Heintze suggested (at least for Magpie and Hooded Crow) that seed dispersal via regurgitated pellets was more important than seed dispersal via feces (Heintze, 1917a, p. 228). We found evidence that seeds are more frequent in pellets than in feces, especially for Hooded Crows. However, rates of endozoochory events depend on the rate of egestion, and it is likely that each pellet sample contains a higher proportion of the daily regurgitated output than each feces sample contains of daily fecal output. Some birds produce <1 pellet a day (e.g., White Storks, Rosin and Kwiecinski, 2011). Based on dissections, Heintze concluded that seeds may remain in the gizzard of a Hooded Crow for up to 24 h (Heintze, 1918, pp. 34–35), suggesting they produce at least one pellet a day.
Comparison Between Corvids and Waterfowl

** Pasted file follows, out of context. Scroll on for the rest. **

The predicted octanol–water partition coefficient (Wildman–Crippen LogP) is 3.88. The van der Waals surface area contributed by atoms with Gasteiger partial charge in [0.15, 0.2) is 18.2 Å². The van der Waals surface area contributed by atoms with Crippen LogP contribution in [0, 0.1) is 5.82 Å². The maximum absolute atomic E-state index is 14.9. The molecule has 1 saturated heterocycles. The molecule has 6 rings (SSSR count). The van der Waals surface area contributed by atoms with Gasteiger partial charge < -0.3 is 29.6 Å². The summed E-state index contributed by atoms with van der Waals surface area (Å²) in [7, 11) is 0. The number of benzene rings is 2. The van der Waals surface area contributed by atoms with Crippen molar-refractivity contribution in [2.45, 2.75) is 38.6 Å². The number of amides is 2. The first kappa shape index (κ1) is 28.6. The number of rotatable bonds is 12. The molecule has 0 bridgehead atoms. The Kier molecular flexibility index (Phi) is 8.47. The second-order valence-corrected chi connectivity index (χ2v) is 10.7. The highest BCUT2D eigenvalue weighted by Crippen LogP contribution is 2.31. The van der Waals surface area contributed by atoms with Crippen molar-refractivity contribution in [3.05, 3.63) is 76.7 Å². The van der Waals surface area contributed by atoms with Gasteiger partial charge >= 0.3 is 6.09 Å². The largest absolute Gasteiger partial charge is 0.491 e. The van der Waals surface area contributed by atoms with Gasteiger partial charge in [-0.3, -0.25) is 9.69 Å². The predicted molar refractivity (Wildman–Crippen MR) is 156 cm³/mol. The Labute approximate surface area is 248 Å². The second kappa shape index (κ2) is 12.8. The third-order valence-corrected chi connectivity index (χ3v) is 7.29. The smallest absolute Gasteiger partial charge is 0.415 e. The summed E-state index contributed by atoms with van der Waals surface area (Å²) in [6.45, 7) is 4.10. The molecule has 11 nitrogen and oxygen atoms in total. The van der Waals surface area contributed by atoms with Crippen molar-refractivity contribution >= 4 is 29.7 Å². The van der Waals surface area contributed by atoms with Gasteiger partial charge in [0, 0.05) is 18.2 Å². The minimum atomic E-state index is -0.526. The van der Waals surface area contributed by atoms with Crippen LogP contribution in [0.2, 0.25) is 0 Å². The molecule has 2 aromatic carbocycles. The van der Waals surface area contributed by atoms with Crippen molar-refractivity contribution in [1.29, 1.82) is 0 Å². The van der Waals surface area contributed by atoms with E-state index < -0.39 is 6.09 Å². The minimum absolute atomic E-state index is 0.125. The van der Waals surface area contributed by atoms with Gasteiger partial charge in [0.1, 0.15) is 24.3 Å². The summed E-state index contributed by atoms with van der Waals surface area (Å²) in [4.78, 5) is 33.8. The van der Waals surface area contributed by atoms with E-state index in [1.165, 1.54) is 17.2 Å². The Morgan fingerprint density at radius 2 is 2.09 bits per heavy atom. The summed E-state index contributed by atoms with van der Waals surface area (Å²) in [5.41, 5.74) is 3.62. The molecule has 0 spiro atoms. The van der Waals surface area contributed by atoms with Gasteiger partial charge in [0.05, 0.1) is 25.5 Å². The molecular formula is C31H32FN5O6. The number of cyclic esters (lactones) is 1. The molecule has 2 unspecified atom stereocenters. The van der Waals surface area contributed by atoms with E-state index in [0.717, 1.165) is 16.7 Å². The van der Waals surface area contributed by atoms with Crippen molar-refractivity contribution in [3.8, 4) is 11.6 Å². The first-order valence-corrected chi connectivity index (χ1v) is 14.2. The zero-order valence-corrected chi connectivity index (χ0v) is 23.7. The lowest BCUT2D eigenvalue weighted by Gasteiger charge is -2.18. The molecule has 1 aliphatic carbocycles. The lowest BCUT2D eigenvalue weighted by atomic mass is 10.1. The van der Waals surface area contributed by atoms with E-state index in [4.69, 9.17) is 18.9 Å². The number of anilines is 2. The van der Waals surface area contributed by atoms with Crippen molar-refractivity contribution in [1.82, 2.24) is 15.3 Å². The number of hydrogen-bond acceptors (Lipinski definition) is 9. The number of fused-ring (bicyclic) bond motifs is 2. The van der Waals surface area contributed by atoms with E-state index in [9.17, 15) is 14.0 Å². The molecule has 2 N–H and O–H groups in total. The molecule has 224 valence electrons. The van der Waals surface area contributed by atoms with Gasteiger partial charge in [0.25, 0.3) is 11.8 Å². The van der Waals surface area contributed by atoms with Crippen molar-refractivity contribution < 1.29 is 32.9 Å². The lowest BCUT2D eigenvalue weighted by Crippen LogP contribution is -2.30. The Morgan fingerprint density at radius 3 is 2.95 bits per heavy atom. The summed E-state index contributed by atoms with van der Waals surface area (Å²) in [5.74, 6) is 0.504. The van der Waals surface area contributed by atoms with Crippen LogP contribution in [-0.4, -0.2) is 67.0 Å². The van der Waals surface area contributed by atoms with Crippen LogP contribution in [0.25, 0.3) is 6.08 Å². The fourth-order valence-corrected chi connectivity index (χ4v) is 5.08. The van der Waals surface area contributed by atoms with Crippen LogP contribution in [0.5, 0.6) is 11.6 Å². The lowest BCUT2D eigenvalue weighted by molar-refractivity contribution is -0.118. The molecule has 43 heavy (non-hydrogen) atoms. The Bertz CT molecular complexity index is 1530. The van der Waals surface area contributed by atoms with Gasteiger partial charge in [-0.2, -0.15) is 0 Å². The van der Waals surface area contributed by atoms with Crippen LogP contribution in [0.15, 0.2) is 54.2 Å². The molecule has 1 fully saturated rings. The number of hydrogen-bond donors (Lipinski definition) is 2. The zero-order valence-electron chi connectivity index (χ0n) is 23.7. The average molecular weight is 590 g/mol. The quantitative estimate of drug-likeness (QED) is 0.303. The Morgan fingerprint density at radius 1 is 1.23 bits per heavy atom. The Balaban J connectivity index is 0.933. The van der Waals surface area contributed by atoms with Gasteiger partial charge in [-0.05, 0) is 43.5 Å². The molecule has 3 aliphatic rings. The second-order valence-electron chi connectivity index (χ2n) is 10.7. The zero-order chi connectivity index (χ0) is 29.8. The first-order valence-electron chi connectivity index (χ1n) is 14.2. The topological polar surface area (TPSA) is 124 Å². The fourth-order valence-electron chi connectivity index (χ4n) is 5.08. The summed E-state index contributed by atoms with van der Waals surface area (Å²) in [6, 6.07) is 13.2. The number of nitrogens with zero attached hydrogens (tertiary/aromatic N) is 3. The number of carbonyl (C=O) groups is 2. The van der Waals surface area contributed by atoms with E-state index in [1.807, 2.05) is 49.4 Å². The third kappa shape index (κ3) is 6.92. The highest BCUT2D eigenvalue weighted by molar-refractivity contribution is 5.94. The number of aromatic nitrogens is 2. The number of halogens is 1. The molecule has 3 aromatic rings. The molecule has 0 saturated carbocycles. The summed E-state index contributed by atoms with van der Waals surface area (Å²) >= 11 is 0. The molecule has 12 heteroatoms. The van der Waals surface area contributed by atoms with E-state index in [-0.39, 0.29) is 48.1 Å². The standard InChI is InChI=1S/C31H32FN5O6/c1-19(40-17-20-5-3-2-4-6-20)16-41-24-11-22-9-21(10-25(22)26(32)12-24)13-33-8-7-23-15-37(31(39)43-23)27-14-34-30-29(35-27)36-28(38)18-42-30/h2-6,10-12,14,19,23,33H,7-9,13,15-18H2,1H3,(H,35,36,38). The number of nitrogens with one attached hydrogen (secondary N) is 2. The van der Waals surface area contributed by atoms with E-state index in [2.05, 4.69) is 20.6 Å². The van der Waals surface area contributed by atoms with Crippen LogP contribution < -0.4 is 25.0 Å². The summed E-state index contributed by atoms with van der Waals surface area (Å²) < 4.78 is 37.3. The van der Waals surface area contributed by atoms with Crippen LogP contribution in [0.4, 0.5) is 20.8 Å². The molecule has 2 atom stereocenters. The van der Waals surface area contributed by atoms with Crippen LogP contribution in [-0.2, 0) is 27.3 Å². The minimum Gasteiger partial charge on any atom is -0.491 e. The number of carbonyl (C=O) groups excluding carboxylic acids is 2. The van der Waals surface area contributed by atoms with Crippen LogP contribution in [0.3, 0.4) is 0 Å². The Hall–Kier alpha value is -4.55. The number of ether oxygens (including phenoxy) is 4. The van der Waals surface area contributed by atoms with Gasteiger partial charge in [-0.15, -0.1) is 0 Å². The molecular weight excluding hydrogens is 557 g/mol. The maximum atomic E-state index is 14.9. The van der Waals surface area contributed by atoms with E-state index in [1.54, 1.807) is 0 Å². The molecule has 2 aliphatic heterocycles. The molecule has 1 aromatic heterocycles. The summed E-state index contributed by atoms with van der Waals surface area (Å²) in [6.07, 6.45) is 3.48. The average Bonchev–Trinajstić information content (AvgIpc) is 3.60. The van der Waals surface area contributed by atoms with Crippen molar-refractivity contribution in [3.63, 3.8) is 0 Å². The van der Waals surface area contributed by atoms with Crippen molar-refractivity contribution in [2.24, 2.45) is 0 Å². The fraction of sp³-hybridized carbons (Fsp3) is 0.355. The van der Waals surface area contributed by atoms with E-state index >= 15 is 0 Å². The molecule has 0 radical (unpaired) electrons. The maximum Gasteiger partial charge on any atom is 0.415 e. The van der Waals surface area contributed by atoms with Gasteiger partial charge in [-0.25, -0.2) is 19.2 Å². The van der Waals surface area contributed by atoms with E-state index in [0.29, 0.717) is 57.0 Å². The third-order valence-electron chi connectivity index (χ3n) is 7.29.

Owing to the focus on classical endozoochory in the literature, little information is available about the importance of non-classical endozoochory by other granivorous birds so as to enable a comparison with corvids. The best known vectors of non-classical endozoochory are the waterfowl Anatidae (Green et al., 2016). In particular, the dabbling ducks Anas spp. are likely to disperse over 500 plant species in Europe, and only a small fraction of seeds they disperse have an endozoochory syndrome (Soons et al., 2016; Lovas-Kiss et al., 2018a). Interestingly, there is a considerable overlap in plant species dispersed by corvids and waterfowl, mainly being cases of non-classical endozoochory (see Table S1 for full details). Of the 157 plant species listed by Heintze as dispersed by corvid endozoochory, 56 are also thought to be dispersed by dabbling ducks (Soons et al., 2016), and 20 were listed as dispersed by Greylag Geese Anser anser in the Stockholm archipelago in Sweden (Jerling et al., 2001). We found corvids to disperse more seeds from large size categories (most of which are of fleshy-fruited plants) than dabbling ducks (see Figure 2 in Soons et al., 2016). Plant species common to corvid and waterfowl endozoochory are terrestrial species. Not surprisingly, the distributions of Ellenberg moisture values differ among the plant taxa and seeds dispersed by corvids and dabbling ducks, because ducks disperse many moist soil and aquatic taxa with an Ellenberg value of 9–12 (see Figure 3 in Soons et al., 2016).